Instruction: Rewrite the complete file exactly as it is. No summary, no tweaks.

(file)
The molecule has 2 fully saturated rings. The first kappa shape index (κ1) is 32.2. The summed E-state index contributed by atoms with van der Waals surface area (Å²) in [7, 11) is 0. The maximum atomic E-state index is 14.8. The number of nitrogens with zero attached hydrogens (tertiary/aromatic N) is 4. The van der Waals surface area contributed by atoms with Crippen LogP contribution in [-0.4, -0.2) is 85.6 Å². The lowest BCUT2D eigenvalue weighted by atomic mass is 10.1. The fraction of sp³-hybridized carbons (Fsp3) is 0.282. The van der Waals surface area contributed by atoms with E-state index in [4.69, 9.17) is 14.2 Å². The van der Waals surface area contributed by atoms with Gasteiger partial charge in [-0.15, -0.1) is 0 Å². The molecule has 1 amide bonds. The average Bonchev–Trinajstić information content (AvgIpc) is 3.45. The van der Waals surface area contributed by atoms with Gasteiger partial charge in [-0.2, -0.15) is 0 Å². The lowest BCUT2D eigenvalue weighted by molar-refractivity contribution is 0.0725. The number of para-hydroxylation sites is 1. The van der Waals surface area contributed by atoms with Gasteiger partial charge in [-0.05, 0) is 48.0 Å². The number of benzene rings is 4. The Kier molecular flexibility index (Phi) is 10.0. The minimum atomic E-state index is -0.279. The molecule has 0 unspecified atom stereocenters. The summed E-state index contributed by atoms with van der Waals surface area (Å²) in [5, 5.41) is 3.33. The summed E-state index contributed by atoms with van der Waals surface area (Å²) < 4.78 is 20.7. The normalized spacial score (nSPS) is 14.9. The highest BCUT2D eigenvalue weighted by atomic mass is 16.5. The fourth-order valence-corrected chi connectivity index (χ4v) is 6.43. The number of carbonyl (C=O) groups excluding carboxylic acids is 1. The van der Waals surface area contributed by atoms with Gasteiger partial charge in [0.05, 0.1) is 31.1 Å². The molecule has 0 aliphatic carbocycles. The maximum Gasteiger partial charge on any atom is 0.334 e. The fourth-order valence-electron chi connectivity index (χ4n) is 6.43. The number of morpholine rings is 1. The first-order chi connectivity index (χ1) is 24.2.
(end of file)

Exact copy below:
The molecule has 2 fully saturated rings. The first kappa shape index (κ1) is 32.2. The summed E-state index contributed by atoms with van der Waals surface area (Å²) in [7, 11) is 0. The maximum atomic E-state index is 14.8. The number of nitrogens with zero attached hydrogens (tertiary/aromatic N) is 4. The van der Waals surface area contributed by atoms with Crippen LogP contribution in [-0.4, -0.2) is 85.6 Å². The lowest BCUT2D eigenvalue weighted by atomic mass is 10.1. The fraction of sp³-hybridized carbons (Fsp3) is 0.282. The van der Waals surface area contributed by atoms with E-state index in [4.69, 9.17) is 14.2 Å². The van der Waals surface area contributed by atoms with Gasteiger partial charge in [-0.15, -0.1) is 0 Å². The molecule has 1 amide bonds. The average Bonchev–Trinajstić information content (AvgIpc) is 3.45. The van der Waals surface area contributed by atoms with Gasteiger partial charge in [-0.2, -0.15) is 0 Å². The lowest BCUT2D eigenvalue weighted by molar-refractivity contribution is 0.0725. The number of para-hydroxylation sites is 1. The van der Waals surface area contributed by atoms with Gasteiger partial charge in [-0.05, 0) is 48.0 Å². The number of benzene rings is 4. The Kier molecular flexibility index (Phi) is 10.0. The minimum atomic E-state index is -0.279. The molecule has 0 unspecified atom stereocenters. The summed E-state index contributed by atoms with van der Waals surface area (Å²) in [5, 5.41) is 3.33. The summed E-state index contributed by atoms with van der Waals surface area (Å²) < 4.78 is 20.7. The normalized spacial score (nSPS) is 14.9. The highest BCUT2D eigenvalue weighted by atomic mass is 16.5. The fourth-order valence-corrected chi connectivity index (χ4v) is 6.43. The number of carbonyl (C=O) groups excluding carboxylic acids is 1. The van der Waals surface area contributed by atoms with Gasteiger partial charge in [0.05, 0.1) is 31.1 Å². The molecule has 0 aliphatic carbocycles. The maximum Gasteiger partial charge on any atom is 0.334 e. The fourth-order valence-electron chi connectivity index (χ4n) is 6.43. The number of morpholine rings is 1. The first-order chi connectivity index (χ1) is 24.2.